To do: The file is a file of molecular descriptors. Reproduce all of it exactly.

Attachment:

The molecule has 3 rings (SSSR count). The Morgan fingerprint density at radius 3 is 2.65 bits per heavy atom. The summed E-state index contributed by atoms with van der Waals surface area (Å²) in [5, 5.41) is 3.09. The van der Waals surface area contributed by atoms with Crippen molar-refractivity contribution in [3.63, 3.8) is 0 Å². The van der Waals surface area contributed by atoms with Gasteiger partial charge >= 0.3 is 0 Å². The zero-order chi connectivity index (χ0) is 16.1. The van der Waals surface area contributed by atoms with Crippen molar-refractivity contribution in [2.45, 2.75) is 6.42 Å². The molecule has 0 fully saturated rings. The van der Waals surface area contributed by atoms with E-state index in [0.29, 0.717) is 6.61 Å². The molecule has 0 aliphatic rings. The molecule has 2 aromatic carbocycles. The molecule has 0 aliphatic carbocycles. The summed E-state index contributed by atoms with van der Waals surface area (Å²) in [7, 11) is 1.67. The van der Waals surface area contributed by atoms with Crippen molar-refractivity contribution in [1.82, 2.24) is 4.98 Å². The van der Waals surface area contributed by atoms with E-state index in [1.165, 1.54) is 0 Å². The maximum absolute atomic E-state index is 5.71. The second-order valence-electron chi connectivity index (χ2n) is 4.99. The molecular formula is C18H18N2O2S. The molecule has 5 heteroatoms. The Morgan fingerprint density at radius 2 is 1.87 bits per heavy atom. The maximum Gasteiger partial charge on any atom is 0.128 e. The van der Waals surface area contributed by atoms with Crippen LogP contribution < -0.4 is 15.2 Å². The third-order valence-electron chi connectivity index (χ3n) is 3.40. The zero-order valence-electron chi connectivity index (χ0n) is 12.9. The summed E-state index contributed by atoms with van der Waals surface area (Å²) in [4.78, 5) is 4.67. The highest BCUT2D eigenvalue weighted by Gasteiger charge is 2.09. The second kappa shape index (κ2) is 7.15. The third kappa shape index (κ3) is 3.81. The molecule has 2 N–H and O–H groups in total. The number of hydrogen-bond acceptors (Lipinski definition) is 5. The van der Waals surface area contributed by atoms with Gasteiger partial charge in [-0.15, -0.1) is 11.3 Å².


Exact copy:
The molecule has 3 rings (SSSR count). The Morgan fingerprint density at radius 3 is 2.65 bits per heavy atom. The summed E-state index contributed by atoms with van der Waals surface area (Å²) in [5, 5.41) is 3.09. The van der Waals surface area contributed by atoms with Crippen molar-refractivity contribution in [3.63, 3.8) is 0 Å². The van der Waals surface area contributed by atoms with Gasteiger partial charge >= 0.3 is 0 Å². The zero-order chi connectivity index (χ0) is 16.1. The van der Waals surface area contributed by atoms with Crippen molar-refractivity contribution in [2.45, 2.75) is 6.42 Å². The molecule has 0 fully saturated rings. The van der Waals surface area contributed by atoms with E-state index in [0.29, 0.717) is 6.61 Å². The molecule has 0 aliphatic rings. The molecule has 2 aromatic carbocycles. The molecule has 0 aliphatic carbocycles. The summed E-state index contributed by atoms with van der Waals surface area (Å²) in [7, 11) is 1.67. The van der Waals surface area contributed by atoms with Crippen molar-refractivity contribution in [1.82, 2.24) is 4.98 Å². The van der Waals surface area contributed by atoms with E-state index in [1.165, 1.54) is 0 Å². The maximum absolute atomic E-state index is 5.71. The second-order valence-electron chi connectivity index (χ2n) is 4.99. The molecular formula is C18H18N2O2S. The molecule has 5 heteroatoms. The Morgan fingerprint density at radius 2 is 1.87 bits per heavy atom. The maximum Gasteiger partial charge on any atom is 0.128 e. The van der Waals surface area contributed by atoms with Crippen LogP contribution < -0.4 is 15.2 Å². The third-order valence-electron chi connectivity index (χ3n) is 3.40. The zero-order valence-electron chi connectivity index (χ0n) is 12.9. The summed E-state index contributed by atoms with van der Waals surface area (Å²) in [4.78, 5) is 4.67. The highest BCUT2D eigenvalue weighted by Gasteiger charge is 2.09. The second kappa shape index (κ2) is 7.15. The third kappa shape index (κ3) is 3.81. The molecule has 2 N–H and O–H groups in total. The number of hydrogen-bond acceptors (Lipinski definition) is 5. The van der Waals surface area contributed by atoms with Gasteiger partial charge in [-0.15, -0.1) is 11.3 Å².